the ability to stand up all the time

constant bending over

no time for sleep

working 135 hours a week

no breaks

a degree in medicine, finance and culinary arts

a work increase on all nationally celebrated holidays

Blarrrgh. Can someone pass me a bucket, please?

There are so many, many things wrong with this that I barely know where to start.

Apart from the fact that these are all gross exaggerations, the idea that mothering is a job is what really gets me riled up.

The implication that loving someone (for that’s essentially what mothering is) is a job is abhorrent to me. It’s not a job. It’s something I chose to be (and before you carry on – if you choose to have sex, you’re also choosing the possibility of being a mother, regardless of whether you specifically set out for that to be the end result).

And touting motherhood as the ‘hardest job’, ‘the most important job’, ‘the noblest job’ in the entire world. Really. Really? 

I have raised one child and am still in the process of raising another two – I’m pretty sure I’ve never faced anything like what a brain surgeon deals with on a regular day. I’m pretty sure that breaking rocks in India every day for the rest of your life is harder than dealing with a three year old tantrum in the middle of Target. I’m pretty sure that me teaching a child to have manners and be polite, isn’t quite as important on a scale of 1-10 as the work of world changers like Rosa Parks, Eleanor Roosevelt and Marie Curie. And I’m pretty sure that Mother Theresa would pip me at the post in any competition vying for nobility.

Am I saying that motherhood isn’t worthy of recognition? Of course not. It is a worthy thing to do – to love and raise another human being. Should mothers be appreciated, recognised, given a break every so often? Abso-bloody-lutely. But is it the be all and end all? Nope.

There are plenty of things I’ve done that have been harder than raise children. Plenty.

It’s not a chore to raise my children, it’s a joy! I don’t stay up late waiting for my teenager to get home because it’s in the ‘job description’, I do it because I love her. I don’t re-shuffle my work day to take my ten year old to the doctors or to watch her run a race on sports day because I have to, I do it because I want to.

So let’s be honest – motherhood is great. It’s also something that requires our ongoing attention and focus. It is sometimes frustrating and stressful. But so are many, many other things in life.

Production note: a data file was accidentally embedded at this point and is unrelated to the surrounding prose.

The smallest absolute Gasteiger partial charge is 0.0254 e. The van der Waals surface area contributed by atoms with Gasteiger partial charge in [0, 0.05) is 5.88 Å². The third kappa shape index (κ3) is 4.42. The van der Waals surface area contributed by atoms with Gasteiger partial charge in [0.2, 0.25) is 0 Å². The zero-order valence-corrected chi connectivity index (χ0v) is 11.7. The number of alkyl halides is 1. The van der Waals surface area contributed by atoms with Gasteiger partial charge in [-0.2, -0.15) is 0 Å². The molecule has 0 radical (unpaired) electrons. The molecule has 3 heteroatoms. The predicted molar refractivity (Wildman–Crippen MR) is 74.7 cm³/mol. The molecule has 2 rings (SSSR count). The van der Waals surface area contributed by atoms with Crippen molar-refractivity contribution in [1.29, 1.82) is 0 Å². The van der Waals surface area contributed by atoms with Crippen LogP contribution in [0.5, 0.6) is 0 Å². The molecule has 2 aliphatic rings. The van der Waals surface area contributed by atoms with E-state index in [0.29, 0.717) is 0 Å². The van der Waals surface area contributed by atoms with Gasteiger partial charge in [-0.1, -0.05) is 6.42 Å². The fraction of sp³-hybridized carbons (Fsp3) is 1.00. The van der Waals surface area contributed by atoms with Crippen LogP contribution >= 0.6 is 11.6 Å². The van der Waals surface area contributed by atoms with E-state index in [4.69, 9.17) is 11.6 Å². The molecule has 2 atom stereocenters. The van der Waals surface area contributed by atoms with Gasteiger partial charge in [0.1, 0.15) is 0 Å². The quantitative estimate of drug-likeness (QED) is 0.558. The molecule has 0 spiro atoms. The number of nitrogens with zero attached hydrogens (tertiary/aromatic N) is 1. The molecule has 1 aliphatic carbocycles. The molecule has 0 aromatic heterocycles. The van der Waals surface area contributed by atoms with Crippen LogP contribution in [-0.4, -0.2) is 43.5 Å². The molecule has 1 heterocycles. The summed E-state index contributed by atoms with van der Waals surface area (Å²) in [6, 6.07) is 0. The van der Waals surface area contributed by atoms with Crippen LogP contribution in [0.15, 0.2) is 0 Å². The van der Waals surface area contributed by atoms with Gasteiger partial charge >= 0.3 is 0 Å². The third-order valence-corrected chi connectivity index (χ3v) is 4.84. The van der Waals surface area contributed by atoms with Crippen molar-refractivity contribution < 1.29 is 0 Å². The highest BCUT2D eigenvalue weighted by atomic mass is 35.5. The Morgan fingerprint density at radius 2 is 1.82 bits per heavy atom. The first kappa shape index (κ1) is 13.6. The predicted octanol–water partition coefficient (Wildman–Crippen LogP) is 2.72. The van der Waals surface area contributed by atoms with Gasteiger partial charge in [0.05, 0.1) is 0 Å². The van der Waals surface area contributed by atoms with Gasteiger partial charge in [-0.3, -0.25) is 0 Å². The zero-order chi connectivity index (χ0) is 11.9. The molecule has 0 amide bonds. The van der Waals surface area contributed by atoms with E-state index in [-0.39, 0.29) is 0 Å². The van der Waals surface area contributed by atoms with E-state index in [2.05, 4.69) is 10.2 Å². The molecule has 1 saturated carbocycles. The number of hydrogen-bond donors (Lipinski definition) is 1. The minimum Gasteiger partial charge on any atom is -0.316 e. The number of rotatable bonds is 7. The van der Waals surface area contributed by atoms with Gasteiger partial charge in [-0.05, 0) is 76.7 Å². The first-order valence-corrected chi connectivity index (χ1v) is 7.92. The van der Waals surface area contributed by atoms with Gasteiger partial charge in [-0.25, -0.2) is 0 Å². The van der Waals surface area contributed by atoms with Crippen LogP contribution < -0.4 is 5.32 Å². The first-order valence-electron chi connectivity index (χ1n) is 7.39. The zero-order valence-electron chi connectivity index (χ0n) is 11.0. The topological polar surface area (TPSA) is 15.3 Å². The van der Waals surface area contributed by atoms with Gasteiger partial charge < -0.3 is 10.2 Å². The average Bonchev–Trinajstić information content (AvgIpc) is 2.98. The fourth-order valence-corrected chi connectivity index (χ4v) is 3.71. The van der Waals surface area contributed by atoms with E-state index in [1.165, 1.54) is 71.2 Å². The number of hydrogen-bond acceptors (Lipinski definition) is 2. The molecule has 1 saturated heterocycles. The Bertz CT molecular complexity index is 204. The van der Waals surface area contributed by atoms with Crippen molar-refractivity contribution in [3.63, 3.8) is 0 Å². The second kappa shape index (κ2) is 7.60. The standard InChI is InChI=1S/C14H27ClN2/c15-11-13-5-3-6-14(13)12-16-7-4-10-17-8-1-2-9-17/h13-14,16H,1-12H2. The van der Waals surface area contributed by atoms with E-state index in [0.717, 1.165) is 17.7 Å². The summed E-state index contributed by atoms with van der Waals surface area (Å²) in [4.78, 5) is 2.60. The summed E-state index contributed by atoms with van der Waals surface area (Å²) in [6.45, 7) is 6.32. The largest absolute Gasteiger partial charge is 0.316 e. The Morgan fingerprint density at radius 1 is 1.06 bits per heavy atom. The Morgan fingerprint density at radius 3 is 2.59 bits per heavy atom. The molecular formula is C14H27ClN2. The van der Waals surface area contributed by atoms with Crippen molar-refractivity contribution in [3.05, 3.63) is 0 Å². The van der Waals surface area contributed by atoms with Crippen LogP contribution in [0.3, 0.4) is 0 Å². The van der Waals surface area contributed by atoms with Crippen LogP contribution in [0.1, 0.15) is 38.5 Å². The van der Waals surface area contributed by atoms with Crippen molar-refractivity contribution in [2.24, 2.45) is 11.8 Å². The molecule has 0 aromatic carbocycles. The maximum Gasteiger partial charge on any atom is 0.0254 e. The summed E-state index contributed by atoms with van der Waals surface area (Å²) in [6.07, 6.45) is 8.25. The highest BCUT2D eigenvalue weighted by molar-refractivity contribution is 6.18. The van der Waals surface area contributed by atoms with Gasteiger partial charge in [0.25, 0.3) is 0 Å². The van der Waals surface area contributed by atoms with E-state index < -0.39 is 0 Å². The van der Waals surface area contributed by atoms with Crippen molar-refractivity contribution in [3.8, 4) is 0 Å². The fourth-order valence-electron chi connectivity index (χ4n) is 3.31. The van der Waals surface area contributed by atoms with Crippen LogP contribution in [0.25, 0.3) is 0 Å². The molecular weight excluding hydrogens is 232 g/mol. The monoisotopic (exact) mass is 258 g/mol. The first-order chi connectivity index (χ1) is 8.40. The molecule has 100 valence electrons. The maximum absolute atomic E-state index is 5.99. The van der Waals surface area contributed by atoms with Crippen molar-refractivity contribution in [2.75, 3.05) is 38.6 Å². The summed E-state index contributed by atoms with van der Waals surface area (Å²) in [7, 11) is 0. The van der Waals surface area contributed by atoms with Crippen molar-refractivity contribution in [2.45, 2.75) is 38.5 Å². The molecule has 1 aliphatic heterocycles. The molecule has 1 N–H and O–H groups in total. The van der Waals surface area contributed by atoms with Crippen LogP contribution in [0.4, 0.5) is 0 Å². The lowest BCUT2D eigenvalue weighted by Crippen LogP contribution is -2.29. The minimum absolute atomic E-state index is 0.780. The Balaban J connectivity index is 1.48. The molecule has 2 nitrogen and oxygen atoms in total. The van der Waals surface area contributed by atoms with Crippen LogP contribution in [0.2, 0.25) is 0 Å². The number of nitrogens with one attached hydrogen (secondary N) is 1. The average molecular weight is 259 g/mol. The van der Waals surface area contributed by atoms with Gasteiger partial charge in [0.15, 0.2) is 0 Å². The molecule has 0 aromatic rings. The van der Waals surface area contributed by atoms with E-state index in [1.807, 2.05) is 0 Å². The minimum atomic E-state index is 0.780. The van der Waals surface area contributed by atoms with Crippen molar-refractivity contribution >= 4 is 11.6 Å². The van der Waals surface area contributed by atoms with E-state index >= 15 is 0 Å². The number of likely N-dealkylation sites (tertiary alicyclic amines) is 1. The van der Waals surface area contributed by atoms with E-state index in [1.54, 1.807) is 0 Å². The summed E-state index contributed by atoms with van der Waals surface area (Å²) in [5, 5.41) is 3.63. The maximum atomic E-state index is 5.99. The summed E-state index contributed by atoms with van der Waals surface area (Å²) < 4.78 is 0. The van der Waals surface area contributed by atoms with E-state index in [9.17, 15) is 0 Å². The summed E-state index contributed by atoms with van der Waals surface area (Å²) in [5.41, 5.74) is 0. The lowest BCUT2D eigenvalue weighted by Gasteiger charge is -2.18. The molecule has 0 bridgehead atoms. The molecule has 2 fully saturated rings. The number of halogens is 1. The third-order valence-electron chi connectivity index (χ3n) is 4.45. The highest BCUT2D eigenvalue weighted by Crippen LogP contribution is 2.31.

If you’re a mum, enjoy today. It’s nice to have motherhood celebrated, but let’s not get carried away and think it’s the only worthwhile thing a woman can do.

I love being a mum. Far from being the toughest job in the world, loving my children and being their mum is one of the easiest things in the world!

It’s the little things that add up

This week has been ‘one of those weeks’. It’s felt like what could go wrong, has gone wrong. Sickness, teenage dramas, accidents, computer failure, it’s had it all.

Do you ever find yourself feeling overwhelmed by the ‘little’ things? Sometimes, I think we are better handling the big things, rather than a lot of little things in a row.

The old adage about a slow drip making a hole in stone comes to mind. The relentless, constant dripping of the small things can undo us in the end.

The little things seem insignificant on their own. And they are. It’s the sum of them we have trouble with.

Anyone in counselling will tell you it’s not usually the ‘big’ issues that break up a marriage, turn people to drugs or alcohol, it’s the myriad of little things that have piled up over time.

And when it’s ‘little’ things, we look at others around us who may be experiencing ‘big’ things and we tell ourselves to ‘get over it’, ‘harden up’, ‘get it in perspective’ – none of which makes us feel better, in fact, usually we feel worse! (And here I must make a public apology to a person in my house – sorry for trying to give you a ‘reality check’ when you really just needed a hug.) We feel guilty and ungrateful and then we feel cross with ourselves! Doesn’t seem productive to me!

I wonder if, instead of ignoring it, and telling ourselves there are much bigger problems we could be having, we could just accept them and acknowledge they are real and affecting us. If we don’t take the time to either process it, or recognise that it had an impact, albeit small compared to the big issues of life, it’s easy to see how the small things add up.

Taking time out each day (which I’ve struggled to do this week!) can allow us the space to clear our mind and thoughts of those little things, and yes, gain some perspective on them, so they don’t add up and cause us to be stressed, overwhelmed and wishing the world would just go away for awhile (like me this week!).

Anyone else feel the strain of the little things?